By. Tamara Davis and Don Macfarlane (SBP LAW)
WARNING: The facts of this case may be regarded by many as unpleasant, concerning, and unsettling. Nonetheless, it is our duty to report its impact and ensure that children are protected within the law.
The UK’s Supreme Court has unanimously ruled that evidence from so-called “paedophile hunter” groups can be relied upon in criminal proceedings and does not infringe upon one’s right to a private life under Article 8 of the ECHR. The ruling provides that courts may admit “sting” evidence and give it such weight as deemed appropriate.
In particular, Lord Sales said, “… in order [for the accused’s rights] to be protected, the activity in question should be capable of respect within the scheme of values which the Convention on Human Rights exists to protect and promote…“
This is a monumental decision with widespread implications within our criminal justice system. Prosecutors can now be confident that this type of evidence will be admissible in criminal trials. It is our considered opinion that had the result gone the other way; the consequences would have been manifestly unjust.
Mr Mark Sutherland was convicted in August 2018 for offences relating to sexually motivated communications with a 13-year-old boy. Mr Sutherland had sent the child sexually explicit images and messages and subsequently arranged to meet him. Unbeknownst to Mr Sutherland, he was actually communicating with adult members of a paedophile hunter group named ‘Groom Resisters Scotland’.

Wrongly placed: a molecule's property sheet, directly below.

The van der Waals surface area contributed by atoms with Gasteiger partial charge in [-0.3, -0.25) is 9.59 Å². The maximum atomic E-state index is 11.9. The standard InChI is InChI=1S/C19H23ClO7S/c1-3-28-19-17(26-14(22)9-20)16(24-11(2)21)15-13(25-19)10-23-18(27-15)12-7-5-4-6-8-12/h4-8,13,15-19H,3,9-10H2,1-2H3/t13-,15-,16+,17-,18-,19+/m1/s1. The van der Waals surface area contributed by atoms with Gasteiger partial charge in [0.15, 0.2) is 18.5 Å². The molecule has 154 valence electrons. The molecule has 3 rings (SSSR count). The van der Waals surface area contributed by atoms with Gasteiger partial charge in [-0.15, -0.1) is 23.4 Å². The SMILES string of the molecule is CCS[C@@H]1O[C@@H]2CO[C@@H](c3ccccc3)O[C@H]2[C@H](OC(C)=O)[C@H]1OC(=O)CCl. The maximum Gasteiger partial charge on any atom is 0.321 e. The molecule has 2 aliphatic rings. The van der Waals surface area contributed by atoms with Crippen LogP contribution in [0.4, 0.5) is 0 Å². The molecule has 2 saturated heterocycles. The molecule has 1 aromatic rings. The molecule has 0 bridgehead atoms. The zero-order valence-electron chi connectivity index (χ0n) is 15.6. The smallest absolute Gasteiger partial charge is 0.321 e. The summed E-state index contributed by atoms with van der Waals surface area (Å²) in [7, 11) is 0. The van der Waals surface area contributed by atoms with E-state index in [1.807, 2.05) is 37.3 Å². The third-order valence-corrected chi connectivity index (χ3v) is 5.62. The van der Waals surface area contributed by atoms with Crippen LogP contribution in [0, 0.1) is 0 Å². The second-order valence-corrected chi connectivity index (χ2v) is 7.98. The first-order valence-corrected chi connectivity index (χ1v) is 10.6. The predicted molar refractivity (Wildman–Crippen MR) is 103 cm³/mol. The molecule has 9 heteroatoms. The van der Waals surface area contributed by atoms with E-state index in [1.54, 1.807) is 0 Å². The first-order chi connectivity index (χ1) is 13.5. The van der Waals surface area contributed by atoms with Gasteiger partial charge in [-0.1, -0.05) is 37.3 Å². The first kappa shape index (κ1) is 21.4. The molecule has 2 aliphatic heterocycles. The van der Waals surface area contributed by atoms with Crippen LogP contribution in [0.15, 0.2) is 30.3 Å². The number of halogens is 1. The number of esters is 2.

When Mr Sutherland arrived to meet the ‘boy’, he was met with members of the group who filmed the encounter and posted the footage online. Mr Sutherland was subsequently arrested, convicted, and sentenced to jail for two years.
Mr Sutherland appealed his conviction first to the High Court and second, upon the former’s rejection, to the Supreme Court. Both appeals were based on arguments that the evidence produced by Groom Resistors Scotland was in breach of his right to a private life under Article 8 ECHR.
The Supreme Court heard the case on the 3rd June 2020, and judgment was given on 15th July 2020.
Who are paedophile hunters, and why are they so controversial?
Paedophile hunters set up fake social media profiles in order to ‘catch’ paedophiles and bring them to justice. While over 100 different paedophile hunter groups exist, their general strategies are not dissimilar to what occurred to Mr Sutherland.
Members create fake profiles, under the guise of young teenagers or older children, and communicate with adults who message them. If the paedophile tries to meet with them, one or more members will turn up and film the interaction. This sting evidence (also known as a “decoy” or a “set-up”) is often posted online.
The evidence produced by paedophile hunters has always been controversial. The National Police Chief’s Council has previously criticised hunters’ as vigilantes who use violence and extortion against their targets.
One such target, David Baker, committed suicide three days after being confronted by the ‘Southampton Trap’ group. Furthermore, the NSPCC has suggested that, with up to a million YouTube views, public footage may incidentally harm children further by interfering with investigations.